And How Can Just About Anybody Lose Weight?
Dr. Franlin Wefald didn’t invent the “No-no Diet” but he did name it. Based upon years of helping people manage diabetes, heart conditions and obesity, Wefald figures if you can cut down on a short list of foods, you’ll be healthier and lose weight. But it’s still okay to occasionally cheat.
Dave Alexander: So, the question is, what should I eat this week and what should I stay away from? You’ve titled your advice the “No-No Diet” because there is a series of things I should stay away from.
What are they?
Dr. Frank Wefald: White flour products, sugar products, white potato products and white rice.
Dr. Wefald: What I’m trying to say is our diets are composed of such high amounts now of these products and so what they do is they have broken down these…white flour is just a series of sugar molecules linked together. You know what high fructose corn syrup is?
Dave Alexander: Sugar.
Dr. Frank Wefald: Well yeah, but where do they get it? They take it from corn. It’s not sweet corn, it’s just corn. They purify these goos of long chains of sugar that come from the corn. They break it down enzymatically. They have these little proteins that break it down into simple fructose and sucrose. That’s why it’s sweet but it’s not naturally sweet. It’s broken down by enzymes.
So, the same thing happens in your body. You take white flour and the bacteria in your body breaks it down into a simple sugar. That simple sugar is used to power the energy in your brain and other parts of your body but what’s left over is stored as fat so that when there’s a famine you will have fat stores that can supply your body with energy.
Eat the Egg but Throw Away the Biscuit
Dr. Frank Wefald: What I do with the No-No Diet is make it simple. Instead of saying “you need to cut back on your intake of simple carbohydrates.” I name them. So, biscuits. In America, in the
south, everybody loves a breakfast biscuit.
So, eat the egg and the bacon but throw away the biscuit. The problem is the biscuit is so good. The French fry, oh my gosh, French fries are ubiquitous. Cut back, it’s a no-no. Anything, Pringles, I say that because I love Pringles. In the afternoon at 4:00 I will grab a mouth full and then I’m powered up and I can go again. That’s your sugar high that comes from a Pringle.
I have sugar equivalents so a piece of bread is 5 teaspoons of pure sugar, equivalent to your body. So, if your French, part of the No-No Diet would be the baguettes, the croissant. So, I try to make it simple. I name the foods, white bread, white bread buns. Now they say “what should I eat”, whole grain bread. Whole grain bread is wonderful. Those little bits in there, that means it’s got the husk and the husk is good for you, it’s fiber, it prevents being broken down into simple sugars.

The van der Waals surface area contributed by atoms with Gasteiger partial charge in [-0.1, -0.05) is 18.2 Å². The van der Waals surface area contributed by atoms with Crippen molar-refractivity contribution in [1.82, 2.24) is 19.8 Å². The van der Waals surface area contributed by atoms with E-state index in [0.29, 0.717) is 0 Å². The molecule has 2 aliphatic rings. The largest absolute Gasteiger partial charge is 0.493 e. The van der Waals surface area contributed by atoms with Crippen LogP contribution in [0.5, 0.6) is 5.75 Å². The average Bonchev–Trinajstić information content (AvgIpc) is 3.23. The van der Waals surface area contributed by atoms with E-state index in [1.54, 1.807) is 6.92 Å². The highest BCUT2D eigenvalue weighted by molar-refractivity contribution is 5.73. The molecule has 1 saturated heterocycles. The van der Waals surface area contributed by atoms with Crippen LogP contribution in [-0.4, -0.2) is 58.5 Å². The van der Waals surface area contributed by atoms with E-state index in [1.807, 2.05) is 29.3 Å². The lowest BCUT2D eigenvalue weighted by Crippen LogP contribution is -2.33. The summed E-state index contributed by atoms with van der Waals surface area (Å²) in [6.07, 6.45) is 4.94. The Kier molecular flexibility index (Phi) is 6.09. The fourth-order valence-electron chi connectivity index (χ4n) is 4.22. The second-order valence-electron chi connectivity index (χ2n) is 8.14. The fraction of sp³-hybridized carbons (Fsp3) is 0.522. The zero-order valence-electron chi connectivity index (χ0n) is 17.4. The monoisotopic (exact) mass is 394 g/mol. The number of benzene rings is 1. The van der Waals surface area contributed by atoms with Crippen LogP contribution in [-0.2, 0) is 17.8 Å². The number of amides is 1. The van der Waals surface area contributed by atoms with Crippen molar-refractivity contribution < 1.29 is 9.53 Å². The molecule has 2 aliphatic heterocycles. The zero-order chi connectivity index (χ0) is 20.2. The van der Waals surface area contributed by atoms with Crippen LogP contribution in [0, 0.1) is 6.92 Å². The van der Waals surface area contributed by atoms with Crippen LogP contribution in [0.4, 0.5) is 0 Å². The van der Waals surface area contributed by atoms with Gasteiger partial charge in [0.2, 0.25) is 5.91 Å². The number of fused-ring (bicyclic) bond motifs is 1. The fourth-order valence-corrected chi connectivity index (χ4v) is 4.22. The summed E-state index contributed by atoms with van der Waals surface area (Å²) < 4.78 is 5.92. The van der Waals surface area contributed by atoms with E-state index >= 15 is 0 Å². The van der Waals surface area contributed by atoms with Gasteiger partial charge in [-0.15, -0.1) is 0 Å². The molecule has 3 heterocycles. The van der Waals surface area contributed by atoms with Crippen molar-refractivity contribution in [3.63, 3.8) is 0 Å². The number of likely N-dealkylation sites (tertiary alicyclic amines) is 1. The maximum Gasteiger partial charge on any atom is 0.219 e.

Dave Alexander: But you want me to probably look at the ingredients to make sure it’s just not white bread with a little bit of brown in there and covered with nuts.
Dr. Frank Wefald: Like granola. Granola is horrible. Why? It’s made of molasses and honey. That’s sugar. Pasta is a big one. And I’m telling ya, when I say white bread you should be a no-no on and I say pasta you should be a no-no on, the look of abject depression comes on these patient’s faces because they love bread and white bread in particular and they love pasta.
Now, am I saying “no-no” so that you’re never going to do it? Well if you follow this plan you’re going to lose weight fast and your cholesterol is going to come down fast and your sugars are going to be cured.
Now the interesting thing is they say “what’s a diabetic diet”?
The No-No Diet is a diabetic diet because diabetics, and I’m talking about Type 2 diabetics and not Type 1’s who have no insulin. That’s a whole other topic. Those are the kids and young adults that need insulin. But if you have Type 2 diabetes, you should be on the No-No Diet. The reason is because your insulin is not efficient, it’s not produced in your body enough and it’s not working well enough.
Good Carbs vs. Bad Carbs
From Heart Health Radio, Episode 49:
What are good carbs? Broccoli, cauliflower, those are what we call complex carbohydrates. They produce, when they are digested you get fiber. You get vitamins and nutrients. The ingredients or what makes up a cauliflower is not broken down into a simple sugar.
So, what are the bad carbs? The bad carbs are products made out of white flour, made out of sugar, made out of white potatoes and white rice. The reason is that when they get into your system your digestive tract, the bacteria and your own enzymes break these compounds down into a sugar molecule.
So, a slice of white bread is equivalent to eating 5 teaspoons of sugar. Now it’s not that hard to imagine that eating all that sugar would be bad for you but it’s hard to imagine that if you are eating a huge pot of pasta you’re eating 26 teaspoons of sugar and that’s what you’re doing.